1. Well, they must be “white” enough for Western intellectuals to side with them at the expense of the desires, hopes, and dreams of black Africans. The British thought the Egyptians were white enough to come up with a fake deal in 1929 which supposedly gave Egypt the lion’s share of the Nile, even while not including Ethiopia and that upstream people had no say whatsoever on the matter.

    3. A sane person knows that the Nile doesn’t start in Egypt and that 85% of the Nile water comes from Ethiopia. A sane person also knows that if Egypt continues to separate itself from Africa, geopolitically and yet tries to claim hegemony over the longest African river that spans 11 countries, most of whom are black African countries, then Egypt is screwed. If it’s going to be exclusively pan-Arab then it should mind it’s own business when it comes to African affairs. It does not have the high ground on the issue of the Nile, both figuratively and literally speaking. The upstream countries are the source of the Nile. If Egypt had continued to foolishly threaten Ethiopia, a sovereign nation with the right to use her resources, it would eventually have to threaten Kenya, Uganda, Rwanda, and others who want to use their share of the Nile. And by the way, how could you not consider the Black history of Egypt? Any sane person would acknowledge that.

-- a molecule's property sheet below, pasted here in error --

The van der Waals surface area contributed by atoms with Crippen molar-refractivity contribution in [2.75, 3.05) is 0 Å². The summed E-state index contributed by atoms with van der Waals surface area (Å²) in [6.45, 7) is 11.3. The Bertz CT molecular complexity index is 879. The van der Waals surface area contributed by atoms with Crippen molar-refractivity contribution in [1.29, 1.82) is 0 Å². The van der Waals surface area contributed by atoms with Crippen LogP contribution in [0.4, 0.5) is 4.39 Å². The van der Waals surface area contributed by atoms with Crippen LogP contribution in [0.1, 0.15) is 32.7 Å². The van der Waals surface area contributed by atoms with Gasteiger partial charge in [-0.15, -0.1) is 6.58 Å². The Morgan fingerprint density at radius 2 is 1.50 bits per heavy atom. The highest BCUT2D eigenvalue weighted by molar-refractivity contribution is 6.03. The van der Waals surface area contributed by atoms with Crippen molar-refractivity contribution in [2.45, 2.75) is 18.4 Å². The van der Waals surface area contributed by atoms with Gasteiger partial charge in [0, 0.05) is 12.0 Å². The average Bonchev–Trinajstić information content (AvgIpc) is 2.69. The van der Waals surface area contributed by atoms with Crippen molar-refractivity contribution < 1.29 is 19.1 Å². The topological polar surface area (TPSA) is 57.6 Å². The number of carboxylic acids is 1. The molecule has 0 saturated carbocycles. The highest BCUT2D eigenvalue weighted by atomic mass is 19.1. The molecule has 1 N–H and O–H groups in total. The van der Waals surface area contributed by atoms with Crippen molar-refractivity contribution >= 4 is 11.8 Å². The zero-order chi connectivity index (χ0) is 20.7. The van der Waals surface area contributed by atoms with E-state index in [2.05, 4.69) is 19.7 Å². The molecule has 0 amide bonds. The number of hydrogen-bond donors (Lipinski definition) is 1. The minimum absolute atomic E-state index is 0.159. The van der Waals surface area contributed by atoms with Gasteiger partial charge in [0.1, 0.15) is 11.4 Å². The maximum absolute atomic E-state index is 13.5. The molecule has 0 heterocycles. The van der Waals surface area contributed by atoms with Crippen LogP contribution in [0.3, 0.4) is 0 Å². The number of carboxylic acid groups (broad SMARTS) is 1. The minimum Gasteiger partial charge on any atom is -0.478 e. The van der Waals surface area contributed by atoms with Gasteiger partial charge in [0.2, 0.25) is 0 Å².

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  31. Egyptians do not consider themselves African. So why do they drink water from sub-saharan Africa. They could get water from the countries in the Mediterranean region where their “relatives” live. Or they could desalinate the water from the Mediterranean sea.